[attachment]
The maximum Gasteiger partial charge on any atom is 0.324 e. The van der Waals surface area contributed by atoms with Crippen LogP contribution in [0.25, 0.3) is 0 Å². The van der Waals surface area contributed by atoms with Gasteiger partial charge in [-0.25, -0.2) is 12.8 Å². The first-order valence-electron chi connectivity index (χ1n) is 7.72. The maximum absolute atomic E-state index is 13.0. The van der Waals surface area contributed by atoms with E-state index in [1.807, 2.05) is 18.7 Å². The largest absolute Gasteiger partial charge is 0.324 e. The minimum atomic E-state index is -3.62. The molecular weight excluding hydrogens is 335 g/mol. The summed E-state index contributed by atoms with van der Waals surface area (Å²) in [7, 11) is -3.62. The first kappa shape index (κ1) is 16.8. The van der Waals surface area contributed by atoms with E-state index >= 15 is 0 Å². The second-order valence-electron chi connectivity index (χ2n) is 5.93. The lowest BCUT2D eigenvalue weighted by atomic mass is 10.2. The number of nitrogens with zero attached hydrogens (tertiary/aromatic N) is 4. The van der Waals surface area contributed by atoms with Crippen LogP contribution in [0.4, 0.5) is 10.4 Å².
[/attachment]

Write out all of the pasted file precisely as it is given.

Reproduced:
The maximum Gasteiger partial charge on any atom is 0.324 e. The van der Waals surface area contributed by atoms with Crippen LogP contribution in [0.25, 0.3) is 0 Å². The van der Waals surface area contributed by atoms with Gasteiger partial charge in [-0.25, -0.2) is 12.8 Å². The first-order valence-electron chi connectivity index (χ1n) is 7.72. The maximum absolute atomic E-state index is 13.0. The van der Waals surface area contributed by atoms with E-state index in [1.807, 2.05) is 18.7 Å². The largest absolute Gasteiger partial charge is 0.324 e. The minimum atomic E-state index is -3.62. The molecular weight excluding hydrogens is 335 g/mol. The summed E-state index contributed by atoms with van der Waals surface area (Å²) in [7, 11) is -3.62. The first kappa shape index (κ1) is 16.8. The van der Waals surface area contributed by atoms with E-state index >= 15 is 0 Å². The second-order valence-electron chi connectivity index (χ2n) is 5.93. The lowest BCUT2D eigenvalue weighted by atomic mass is 10.2. The number of nitrogens with zero attached hydrogens (tertiary/aromatic N) is 4. The van der Waals surface area contributed by atoms with Crippen LogP contribution in [0.4, 0.5) is 10.4 Å².